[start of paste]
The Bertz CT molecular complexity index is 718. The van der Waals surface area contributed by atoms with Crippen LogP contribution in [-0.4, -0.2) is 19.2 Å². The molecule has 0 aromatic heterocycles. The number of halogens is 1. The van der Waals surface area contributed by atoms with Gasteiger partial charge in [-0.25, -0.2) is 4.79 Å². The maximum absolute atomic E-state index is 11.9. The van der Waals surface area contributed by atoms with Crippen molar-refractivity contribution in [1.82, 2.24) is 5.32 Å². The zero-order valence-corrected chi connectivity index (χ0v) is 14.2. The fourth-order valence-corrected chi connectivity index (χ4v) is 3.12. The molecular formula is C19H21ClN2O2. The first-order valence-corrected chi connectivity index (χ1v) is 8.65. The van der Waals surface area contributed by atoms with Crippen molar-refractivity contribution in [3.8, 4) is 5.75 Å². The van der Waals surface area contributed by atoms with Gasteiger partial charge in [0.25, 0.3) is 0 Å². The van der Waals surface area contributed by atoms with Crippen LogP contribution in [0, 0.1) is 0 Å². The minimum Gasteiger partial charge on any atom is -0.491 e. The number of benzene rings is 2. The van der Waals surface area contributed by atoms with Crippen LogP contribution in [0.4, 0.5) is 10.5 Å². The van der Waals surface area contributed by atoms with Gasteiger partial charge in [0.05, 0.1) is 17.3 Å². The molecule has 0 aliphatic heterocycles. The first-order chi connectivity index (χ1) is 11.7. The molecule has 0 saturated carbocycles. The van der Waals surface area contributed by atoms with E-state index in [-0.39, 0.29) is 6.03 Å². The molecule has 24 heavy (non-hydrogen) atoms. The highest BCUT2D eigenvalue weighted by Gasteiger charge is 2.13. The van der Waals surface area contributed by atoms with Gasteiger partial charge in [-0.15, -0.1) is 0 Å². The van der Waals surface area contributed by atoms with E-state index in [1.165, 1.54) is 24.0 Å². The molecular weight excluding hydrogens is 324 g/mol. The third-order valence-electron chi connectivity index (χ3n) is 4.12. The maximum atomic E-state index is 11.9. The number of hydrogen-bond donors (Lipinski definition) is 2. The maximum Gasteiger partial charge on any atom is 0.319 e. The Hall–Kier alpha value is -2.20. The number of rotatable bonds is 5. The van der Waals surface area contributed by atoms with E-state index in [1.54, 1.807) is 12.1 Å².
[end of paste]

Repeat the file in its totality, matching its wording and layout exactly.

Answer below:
The Bertz CT molecular complexity index is 718. The van der Waals surface area contributed by atoms with Crippen LogP contribution in [-0.4, -0.2) is 19.2 Å². The molecule has 0 aromatic heterocycles. The number of halogens is 1. The van der Waals surface area contributed by atoms with Gasteiger partial charge in [-0.25, -0.2) is 4.79 Å². The maximum absolute atomic E-state index is 11.9. The van der Waals surface area contributed by atoms with Crippen molar-refractivity contribution in [1.82, 2.24) is 5.32 Å². The zero-order valence-corrected chi connectivity index (χ0v) is 14.2. The fourth-order valence-corrected chi connectivity index (χ4v) is 3.12. The molecular formula is C19H21ClN2O2. The first-order valence-corrected chi connectivity index (χ1v) is 8.65. The van der Waals surface area contributed by atoms with Crippen molar-refractivity contribution in [3.8, 4) is 5.75 Å². The van der Waals surface area contributed by atoms with Gasteiger partial charge in [0.25, 0.3) is 0 Å². The van der Waals surface area contributed by atoms with Crippen LogP contribution in [0, 0.1) is 0 Å². The minimum Gasteiger partial charge on any atom is -0.491 e. The number of benzene rings is 2. The van der Waals surface area contributed by atoms with Crippen LogP contribution in [0.4, 0.5) is 10.5 Å². The van der Waals surface area contributed by atoms with Gasteiger partial charge in [0.05, 0.1) is 17.3 Å². The molecule has 0 aliphatic heterocycles. The first-order chi connectivity index (χ1) is 11.7. The molecule has 0 saturated carbocycles. The van der Waals surface area contributed by atoms with E-state index in [-0.39, 0.29) is 6.03 Å². The molecule has 24 heavy (non-hydrogen) atoms. The highest BCUT2D eigenvalue weighted by Gasteiger charge is 2.13. The van der Waals surface area contributed by atoms with Gasteiger partial charge in [-0.15, -0.1) is 0 Å². The van der Waals surface area contributed by atoms with E-state index in [1.165, 1.54) is 24.0 Å². The molecular weight excluding hydrogens is 324 g/mol. The third-order valence-electron chi connectivity index (χ3n) is 4.12. The maximum atomic E-state index is 11.9. The number of hydrogen-bond donors (Lipinski definition) is 2. The maximum Gasteiger partial charge on any atom is 0.319 e. The Hall–Kier alpha value is -2.20. The number of rotatable bonds is 5. The van der Waals surface area contributed by atoms with E-state index in [1.54, 1.807) is 12.1 Å².